Review of ‘The Rock Paintings of Arnhem Land, Australia: Social, Ecological and Material Culture Change in the Post-Glacial Period’ by Darrel Lewis

26th May 2014

‘The Rock Paintings of Arnhem Land, Australia: Social, Ecological and Material Culture Change in the Post-Glacial Period’ by Darrel Lewis, 1988, Oxford: BAR International Series 415, 426 pp. ISBN 0-86054-532-6 (pbk)

Review by Kim Sales

This BAR monograph deals with the chronology and styles of Arnhem Land rock paintings. It is based surprisingly, considering the amount of research undertaken (sixteen years of fieldwork) and the breadth of problems addressed, on a BA honours thesis, and sets out to assess previous work done in the region and provide a reinterpretation and social explanation of the data.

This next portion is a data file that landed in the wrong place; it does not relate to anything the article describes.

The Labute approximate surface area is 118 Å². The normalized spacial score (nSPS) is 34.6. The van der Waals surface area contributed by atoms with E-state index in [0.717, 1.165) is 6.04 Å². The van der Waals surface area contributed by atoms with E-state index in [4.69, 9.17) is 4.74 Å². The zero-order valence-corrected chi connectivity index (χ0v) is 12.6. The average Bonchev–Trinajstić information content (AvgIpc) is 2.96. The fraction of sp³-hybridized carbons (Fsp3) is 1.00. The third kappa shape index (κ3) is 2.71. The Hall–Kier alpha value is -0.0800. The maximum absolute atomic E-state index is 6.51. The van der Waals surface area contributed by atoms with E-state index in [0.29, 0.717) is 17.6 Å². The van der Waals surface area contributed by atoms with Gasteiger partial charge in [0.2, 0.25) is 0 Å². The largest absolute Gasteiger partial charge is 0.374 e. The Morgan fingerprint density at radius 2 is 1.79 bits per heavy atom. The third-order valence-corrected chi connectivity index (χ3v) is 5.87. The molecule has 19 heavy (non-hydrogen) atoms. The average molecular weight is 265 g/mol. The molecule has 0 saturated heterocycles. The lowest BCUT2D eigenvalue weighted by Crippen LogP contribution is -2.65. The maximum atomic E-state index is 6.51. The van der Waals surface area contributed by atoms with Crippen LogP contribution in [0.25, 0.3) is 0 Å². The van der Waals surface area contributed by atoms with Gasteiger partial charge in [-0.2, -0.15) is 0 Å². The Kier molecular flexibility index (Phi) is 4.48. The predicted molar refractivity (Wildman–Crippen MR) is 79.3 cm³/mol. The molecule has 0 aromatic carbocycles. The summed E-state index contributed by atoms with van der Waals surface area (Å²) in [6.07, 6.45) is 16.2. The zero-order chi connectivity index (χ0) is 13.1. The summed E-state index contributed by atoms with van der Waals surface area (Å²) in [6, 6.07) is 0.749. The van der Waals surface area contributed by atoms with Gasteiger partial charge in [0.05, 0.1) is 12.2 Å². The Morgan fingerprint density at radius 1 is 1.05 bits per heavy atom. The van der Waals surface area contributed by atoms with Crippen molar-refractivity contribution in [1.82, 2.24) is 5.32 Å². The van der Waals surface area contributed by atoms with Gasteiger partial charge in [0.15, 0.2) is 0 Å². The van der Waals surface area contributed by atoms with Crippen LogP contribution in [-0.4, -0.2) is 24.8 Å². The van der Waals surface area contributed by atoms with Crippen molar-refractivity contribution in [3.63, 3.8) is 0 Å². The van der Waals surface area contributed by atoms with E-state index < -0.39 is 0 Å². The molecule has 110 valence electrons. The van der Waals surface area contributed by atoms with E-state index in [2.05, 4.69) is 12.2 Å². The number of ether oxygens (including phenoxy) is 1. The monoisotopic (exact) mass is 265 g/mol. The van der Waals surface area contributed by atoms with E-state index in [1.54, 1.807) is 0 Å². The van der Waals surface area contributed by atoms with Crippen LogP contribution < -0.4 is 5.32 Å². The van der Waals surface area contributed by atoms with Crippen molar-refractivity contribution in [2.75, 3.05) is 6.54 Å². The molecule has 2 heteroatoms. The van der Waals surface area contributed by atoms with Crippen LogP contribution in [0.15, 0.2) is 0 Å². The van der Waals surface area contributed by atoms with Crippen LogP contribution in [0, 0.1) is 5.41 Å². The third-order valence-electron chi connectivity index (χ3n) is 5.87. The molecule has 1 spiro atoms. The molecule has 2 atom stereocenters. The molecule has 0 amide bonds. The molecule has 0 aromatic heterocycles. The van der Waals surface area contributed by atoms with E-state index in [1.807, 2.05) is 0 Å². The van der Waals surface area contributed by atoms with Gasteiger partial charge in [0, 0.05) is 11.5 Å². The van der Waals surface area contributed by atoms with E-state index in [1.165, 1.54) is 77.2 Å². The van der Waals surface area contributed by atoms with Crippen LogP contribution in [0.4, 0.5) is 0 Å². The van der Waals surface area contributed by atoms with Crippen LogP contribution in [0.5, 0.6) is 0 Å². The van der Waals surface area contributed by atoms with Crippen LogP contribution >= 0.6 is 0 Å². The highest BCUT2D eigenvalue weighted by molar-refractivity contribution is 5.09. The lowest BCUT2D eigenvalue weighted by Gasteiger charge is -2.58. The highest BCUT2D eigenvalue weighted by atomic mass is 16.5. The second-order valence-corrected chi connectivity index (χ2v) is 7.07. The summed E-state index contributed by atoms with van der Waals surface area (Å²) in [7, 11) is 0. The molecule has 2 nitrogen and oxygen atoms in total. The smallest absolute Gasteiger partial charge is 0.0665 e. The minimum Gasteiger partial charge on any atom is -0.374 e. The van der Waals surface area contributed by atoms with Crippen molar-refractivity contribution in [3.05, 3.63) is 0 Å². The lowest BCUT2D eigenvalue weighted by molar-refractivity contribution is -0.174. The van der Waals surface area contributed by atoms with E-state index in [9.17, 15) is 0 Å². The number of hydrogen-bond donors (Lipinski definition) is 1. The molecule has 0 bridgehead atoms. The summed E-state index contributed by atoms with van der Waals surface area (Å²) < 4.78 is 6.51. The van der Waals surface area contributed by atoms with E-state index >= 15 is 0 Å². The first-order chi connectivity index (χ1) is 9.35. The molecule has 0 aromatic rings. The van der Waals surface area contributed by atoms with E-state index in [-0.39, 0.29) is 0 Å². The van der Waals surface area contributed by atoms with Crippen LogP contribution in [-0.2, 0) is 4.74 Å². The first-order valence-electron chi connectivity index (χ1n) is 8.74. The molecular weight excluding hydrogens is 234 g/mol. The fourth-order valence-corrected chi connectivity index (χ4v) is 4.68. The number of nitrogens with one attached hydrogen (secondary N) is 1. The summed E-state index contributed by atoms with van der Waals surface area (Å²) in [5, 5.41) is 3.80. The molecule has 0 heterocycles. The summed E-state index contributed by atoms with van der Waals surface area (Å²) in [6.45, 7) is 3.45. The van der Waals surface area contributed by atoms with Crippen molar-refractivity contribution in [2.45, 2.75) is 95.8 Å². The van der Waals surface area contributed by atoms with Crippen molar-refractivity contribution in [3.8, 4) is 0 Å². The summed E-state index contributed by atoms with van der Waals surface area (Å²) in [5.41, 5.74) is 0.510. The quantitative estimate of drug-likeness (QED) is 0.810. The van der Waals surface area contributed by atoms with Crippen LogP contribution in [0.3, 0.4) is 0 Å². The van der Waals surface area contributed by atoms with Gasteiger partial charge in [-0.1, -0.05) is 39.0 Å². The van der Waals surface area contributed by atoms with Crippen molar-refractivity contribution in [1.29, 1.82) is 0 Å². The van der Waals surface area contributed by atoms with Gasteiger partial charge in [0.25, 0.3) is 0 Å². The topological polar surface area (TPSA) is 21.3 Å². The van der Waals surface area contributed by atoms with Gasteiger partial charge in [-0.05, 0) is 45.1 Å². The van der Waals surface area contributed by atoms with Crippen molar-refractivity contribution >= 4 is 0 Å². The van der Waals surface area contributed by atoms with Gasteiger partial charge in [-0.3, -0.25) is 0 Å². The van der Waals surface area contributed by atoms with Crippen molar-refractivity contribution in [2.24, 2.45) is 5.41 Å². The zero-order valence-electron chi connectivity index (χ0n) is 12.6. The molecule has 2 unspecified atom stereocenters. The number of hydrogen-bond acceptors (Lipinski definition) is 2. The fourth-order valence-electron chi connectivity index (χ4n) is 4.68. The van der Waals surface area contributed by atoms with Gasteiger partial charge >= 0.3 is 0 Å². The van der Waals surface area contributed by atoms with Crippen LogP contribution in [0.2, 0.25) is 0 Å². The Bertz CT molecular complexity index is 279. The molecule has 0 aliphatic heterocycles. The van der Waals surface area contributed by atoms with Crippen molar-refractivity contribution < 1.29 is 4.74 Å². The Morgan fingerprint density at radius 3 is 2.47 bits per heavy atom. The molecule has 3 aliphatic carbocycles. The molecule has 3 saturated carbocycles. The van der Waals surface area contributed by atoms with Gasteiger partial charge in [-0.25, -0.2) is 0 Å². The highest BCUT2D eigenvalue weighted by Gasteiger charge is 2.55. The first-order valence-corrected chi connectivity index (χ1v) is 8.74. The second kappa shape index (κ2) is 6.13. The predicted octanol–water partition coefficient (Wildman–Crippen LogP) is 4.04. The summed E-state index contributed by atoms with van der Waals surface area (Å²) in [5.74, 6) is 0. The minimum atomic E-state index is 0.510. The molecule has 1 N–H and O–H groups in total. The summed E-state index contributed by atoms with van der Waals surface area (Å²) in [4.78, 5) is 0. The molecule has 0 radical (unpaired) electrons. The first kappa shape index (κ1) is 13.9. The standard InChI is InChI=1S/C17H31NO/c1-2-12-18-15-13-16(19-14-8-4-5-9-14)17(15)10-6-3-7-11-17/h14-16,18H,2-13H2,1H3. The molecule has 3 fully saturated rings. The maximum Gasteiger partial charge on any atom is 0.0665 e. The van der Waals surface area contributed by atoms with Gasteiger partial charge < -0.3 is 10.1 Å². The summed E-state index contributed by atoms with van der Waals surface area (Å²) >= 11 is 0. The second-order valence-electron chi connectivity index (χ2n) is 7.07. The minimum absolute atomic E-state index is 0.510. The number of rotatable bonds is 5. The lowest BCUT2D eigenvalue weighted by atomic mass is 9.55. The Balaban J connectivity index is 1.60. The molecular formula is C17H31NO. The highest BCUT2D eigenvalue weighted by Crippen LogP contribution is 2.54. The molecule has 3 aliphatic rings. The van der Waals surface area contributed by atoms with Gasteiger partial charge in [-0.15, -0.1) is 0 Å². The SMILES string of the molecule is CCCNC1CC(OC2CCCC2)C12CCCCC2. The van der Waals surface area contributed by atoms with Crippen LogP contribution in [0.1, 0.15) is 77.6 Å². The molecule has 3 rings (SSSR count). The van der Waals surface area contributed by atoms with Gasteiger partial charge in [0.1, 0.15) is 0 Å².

The book is divided into two parts. The first evaluates the methodologies, chronologies and nomenclatures used by two previous principle researchers in the area Brandl and Chaloupka. Then changes in material culture items depicted in the art are used to divide the corpus into four art periods and to name these. The second part critically examines Chaloupka’s chronological model and questions his assertions that the earliest Arnhem Land art style predates 20,000 BP, and that the x-ray art style with its emphasis on aquatic fauna documents the appearance of estuarine conditions in the region c. 9000 – 7000 BP Lewis provides an alternative chronological model for his art period, Interpreting change in terms of differing social strategies adopted in response to postglacial ecological shifts. However, the major volume of the monograph consists of illustrations, both photographs and, line drawings – a welcome visual presentation of a visual medium This allows other researchers to evaluate that first level of rock art analysis, interpretation of what exactly it is being depicted, and gives them access to the data for further analyses.